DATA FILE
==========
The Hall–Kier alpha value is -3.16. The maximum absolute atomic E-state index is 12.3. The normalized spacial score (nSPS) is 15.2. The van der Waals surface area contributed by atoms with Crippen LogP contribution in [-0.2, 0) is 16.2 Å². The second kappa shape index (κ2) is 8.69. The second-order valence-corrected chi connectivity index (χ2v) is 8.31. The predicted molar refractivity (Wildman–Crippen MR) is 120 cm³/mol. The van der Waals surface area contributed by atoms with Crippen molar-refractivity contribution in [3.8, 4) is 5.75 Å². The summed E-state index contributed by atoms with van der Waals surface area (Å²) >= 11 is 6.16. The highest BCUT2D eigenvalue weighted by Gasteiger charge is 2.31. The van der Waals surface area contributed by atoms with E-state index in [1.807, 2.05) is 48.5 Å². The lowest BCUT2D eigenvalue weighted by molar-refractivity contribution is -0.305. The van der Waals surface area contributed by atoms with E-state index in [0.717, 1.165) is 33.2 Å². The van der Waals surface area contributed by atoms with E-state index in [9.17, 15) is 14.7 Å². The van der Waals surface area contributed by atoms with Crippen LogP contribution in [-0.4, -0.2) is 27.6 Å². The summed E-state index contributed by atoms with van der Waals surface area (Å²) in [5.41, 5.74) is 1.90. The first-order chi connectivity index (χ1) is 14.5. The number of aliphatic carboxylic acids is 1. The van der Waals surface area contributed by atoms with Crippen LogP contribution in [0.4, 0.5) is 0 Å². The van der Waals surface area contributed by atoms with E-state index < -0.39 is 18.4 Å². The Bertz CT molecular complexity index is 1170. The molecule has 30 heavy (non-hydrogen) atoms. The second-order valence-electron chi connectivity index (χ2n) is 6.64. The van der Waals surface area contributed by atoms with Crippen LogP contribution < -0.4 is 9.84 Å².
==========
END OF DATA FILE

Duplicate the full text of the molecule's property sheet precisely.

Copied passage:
The Hall–Kier alpha value is -3.16. The maximum absolute atomic E-state index is 12.3. The normalized spacial score (nSPS) is 15.2. The van der Waals surface area contributed by atoms with Crippen LogP contribution in [-0.2, 0) is 16.2 Å². The second kappa shape index (κ2) is 8.69. The second-order valence-corrected chi connectivity index (χ2v) is 8.31. The predicted molar refractivity (Wildman–Crippen MR) is 120 cm³/mol. The van der Waals surface area contributed by atoms with Crippen molar-refractivity contribution in [3.8, 4) is 5.75 Å². The summed E-state index contributed by atoms with van der Waals surface area (Å²) >= 11 is 6.16. The highest BCUT2D eigenvalue weighted by Gasteiger charge is 2.31. The van der Waals surface area contributed by atoms with E-state index in [1.807, 2.05) is 48.5 Å². The lowest BCUT2D eigenvalue weighted by molar-refractivity contribution is -0.305. The van der Waals surface area contributed by atoms with E-state index in [0.717, 1.165) is 33.2 Å². The van der Waals surface area contributed by atoms with E-state index in [9.17, 15) is 14.7 Å². The van der Waals surface area contributed by atoms with Crippen LogP contribution in [-0.4, -0.2) is 27.6 Å². The summed E-state index contributed by atoms with van der Waals surface area (Å²) in [5.41, 5.74) is 1.90. The first-order chi connectivity index (χ1) is 14.5. The number of aliphatic carboxylic acids is 1. The van der Waals surface area contributed by atoms with Crippen LogP contribution in [0.4, 0.5) is 0 Å². The van der Waals surface area contributed by atoms with E-state index < -0.39 is 18.4 Å². The Bertz CT molecular complexity index is 1170. The molecule has 30 heavy (non-hydrogen) atoms. The second-order valence-electron chi connectivity index (χ2n) is 6.64. The van der Waals surface area contributed by atoms with Crippen LogP contribution < -0.4 is 9.84 Å².